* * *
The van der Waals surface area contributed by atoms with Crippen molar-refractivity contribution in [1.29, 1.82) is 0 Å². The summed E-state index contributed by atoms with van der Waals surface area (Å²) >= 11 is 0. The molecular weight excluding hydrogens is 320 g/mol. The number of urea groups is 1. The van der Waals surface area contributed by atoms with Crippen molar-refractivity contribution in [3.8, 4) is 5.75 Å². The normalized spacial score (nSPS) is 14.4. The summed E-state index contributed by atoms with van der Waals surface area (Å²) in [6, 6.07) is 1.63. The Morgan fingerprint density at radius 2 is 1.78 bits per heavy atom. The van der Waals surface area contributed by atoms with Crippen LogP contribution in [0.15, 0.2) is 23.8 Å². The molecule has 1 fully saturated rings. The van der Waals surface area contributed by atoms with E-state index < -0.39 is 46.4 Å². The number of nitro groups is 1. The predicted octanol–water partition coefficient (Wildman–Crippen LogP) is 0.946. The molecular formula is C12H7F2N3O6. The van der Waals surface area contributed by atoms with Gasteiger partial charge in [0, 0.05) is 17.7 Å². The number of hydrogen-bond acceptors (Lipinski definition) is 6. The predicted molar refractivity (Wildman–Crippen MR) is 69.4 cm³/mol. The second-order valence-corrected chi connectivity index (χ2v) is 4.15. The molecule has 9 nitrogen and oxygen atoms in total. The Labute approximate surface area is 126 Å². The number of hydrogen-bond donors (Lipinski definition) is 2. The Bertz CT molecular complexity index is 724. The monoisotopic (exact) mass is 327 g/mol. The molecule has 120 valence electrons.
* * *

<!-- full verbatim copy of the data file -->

The van der Waals surface area contributed by atoms with Crippen molar-refractivity contribution in [1.29, 1.82) is 0 Å². The summed E-state index contributed by atoms with van der Waals surface area (Å²) >= 11 is 0. The molecular weight excluding hydrogens is 320 g/mol. The number of urea groups is 1. The van der Waals surface area contributed by atoms with Crippen molar-refractivity contribution in [3.8, 4) is 5.75 Å². The normalized spacial score (nSPS) is 14.4. The summed E-state index contributed by atoms with van der Waals surface area (Å²) in [6, 6.07) is 1.63. The Morgan fingerprint density at radius 2 is 1.78 bits per heavy atom. The van der Waals surface area contributed by atoms with Crippen LogP contribution in [0.15, 0.2) is 23.8 Å². The molecule has 1 fully saturated rings. The van der Waals surface area contributed by atoms with E-state index < -0.39 is 46.4 Å². The number of nitro groups is 1. The predicted octanol–water partition coefficient (Wildman–Crippen LogP) is 0.946. The molecular formula is C12H7F2N3O6. The van der Waals surface area contributed by atoms with Gasteiger partial charge in [0, 0.05) is 17.7 Å². The number of hydrogen-bond acceptors (Lipinski definition) is 6. The predicted molar refractivity (Wildman–Crippen MR) is 69.4 cm³/mol. The second-order valence-corrected chi connectivity index (χ2v) is 4.15. The molecule has 9 nitrogen and oxygen atoms in total. The Labute approximate surface area is 126 Å². The number of hydrogen-bond donors (Lipinski definition) is 2. The Bertz CT molecular complexity index is 724. The monoisotopic (exact) mass is 327 g/mol. The molecule has 120 valence electrons.